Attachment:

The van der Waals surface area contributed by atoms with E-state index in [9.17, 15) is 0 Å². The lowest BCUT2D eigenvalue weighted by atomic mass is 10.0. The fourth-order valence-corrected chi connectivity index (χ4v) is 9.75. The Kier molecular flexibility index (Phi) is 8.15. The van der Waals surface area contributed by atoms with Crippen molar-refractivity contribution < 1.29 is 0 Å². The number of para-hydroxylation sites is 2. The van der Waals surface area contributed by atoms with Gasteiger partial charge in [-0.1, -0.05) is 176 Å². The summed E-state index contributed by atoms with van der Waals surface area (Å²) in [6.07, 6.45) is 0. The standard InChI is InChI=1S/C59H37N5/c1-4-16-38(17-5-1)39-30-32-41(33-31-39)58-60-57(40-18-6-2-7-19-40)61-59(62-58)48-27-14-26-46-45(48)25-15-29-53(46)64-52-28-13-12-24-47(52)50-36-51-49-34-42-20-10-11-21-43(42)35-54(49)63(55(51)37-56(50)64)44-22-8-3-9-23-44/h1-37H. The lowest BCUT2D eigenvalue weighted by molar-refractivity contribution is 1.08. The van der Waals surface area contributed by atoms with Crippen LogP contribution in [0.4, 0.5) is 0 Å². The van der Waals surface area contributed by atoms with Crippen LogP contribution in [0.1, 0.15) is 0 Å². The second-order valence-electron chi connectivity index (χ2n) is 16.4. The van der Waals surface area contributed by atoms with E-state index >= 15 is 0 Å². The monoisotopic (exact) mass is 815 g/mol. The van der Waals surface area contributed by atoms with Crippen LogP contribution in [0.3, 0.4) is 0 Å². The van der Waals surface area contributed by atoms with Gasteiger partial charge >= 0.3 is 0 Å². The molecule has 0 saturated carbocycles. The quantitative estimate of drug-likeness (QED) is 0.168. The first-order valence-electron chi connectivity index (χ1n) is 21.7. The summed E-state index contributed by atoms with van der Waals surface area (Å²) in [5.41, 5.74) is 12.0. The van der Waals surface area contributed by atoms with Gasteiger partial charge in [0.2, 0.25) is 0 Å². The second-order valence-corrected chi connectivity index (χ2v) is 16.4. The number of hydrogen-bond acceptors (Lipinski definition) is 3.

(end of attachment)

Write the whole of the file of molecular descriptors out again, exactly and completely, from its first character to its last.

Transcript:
The van der Waals surface area contributed by atoms with E-state index in [9.17, 15) is 0 Å². The lowest BCUT2D eigenvalue weighted by atomic mass is 10.0. The fourth-order valence-corrected chi connectivity index (χ4v) is 9.75. The Kier molecular flexibility index (Phi) is 8.15. The van der Waals surface area contributed by atoms with Crippen molar-refractivity contribution < 1.29 is 0 Å². The number of para-hydroxylation sites is 2. The van der Waals surface area contributed by atoms with Gasteiger partial charge in [-0.1, -0.05) is 176 Å². The summed E-state index contributed by atoms with van der Waals surface area (Å²) in [6.07, 6.45) is 0. The standard InChI is InChI=1S/C59H37N5/c1-4-16-38(17-5-1)39-30-32-41(33-31-39)58-60-57(40-18-6-2-7-19-40)61-59(62-58)48-27-14-26-46-45(48)25-15-29-53(46)64-52-28-13-12-24-47(52)50-36-51-49-34-42-20-10-11-21-43(42)35-54(49)63(55(51)37-56(50)64)44-22-8-3-9-23-44/h1-37H. The lowest BCUT2D eigenvalue weighted by molar-refractivity contribution is 1.08. The van der Waals surface area contributed by atoms with Crippen LogP contribution in [0.4, 0.5) is 0 Å². The van der Waals surface area contributed by atoms with Crippen LogP contribution in [0.1, 0.15) is 0 Å². The second-order valence-electron chi connectivity index (χ2n) is 16.4. The van der Waals surface area contributed by atoms with E-state index >= 15 is 0 Å². The monoisotopic (exact) mass is 815 g/mol. The van der Waals surface area contributed by atoms with Crippen LogP contribution in [0.3, 0.4) is 0 Å². The van der Waals surface area contributed by atoms with Gasteiger partial charge >= 0.3 is 0 Å². The molecule has 0 saturated carbocycles. The quantitative estimate of drug-likeness (QED) is 0.168. The first-order valence-electron chi connectivity index (χ1n) is 21.7. The summed E-state index contributed by atoms with van der Waals surface area (Å²) in [5.41, 5.74) is 12.0. The van der Waals surface area contributed by atoms with Gasteiger partial charge in [0.2, 0.25) is 0 Å². The second-order valence-corrected chi connectivity index (χ2v) is 16.4. The number of hydrogen-bond acceptors (Lipinski definition) is 3.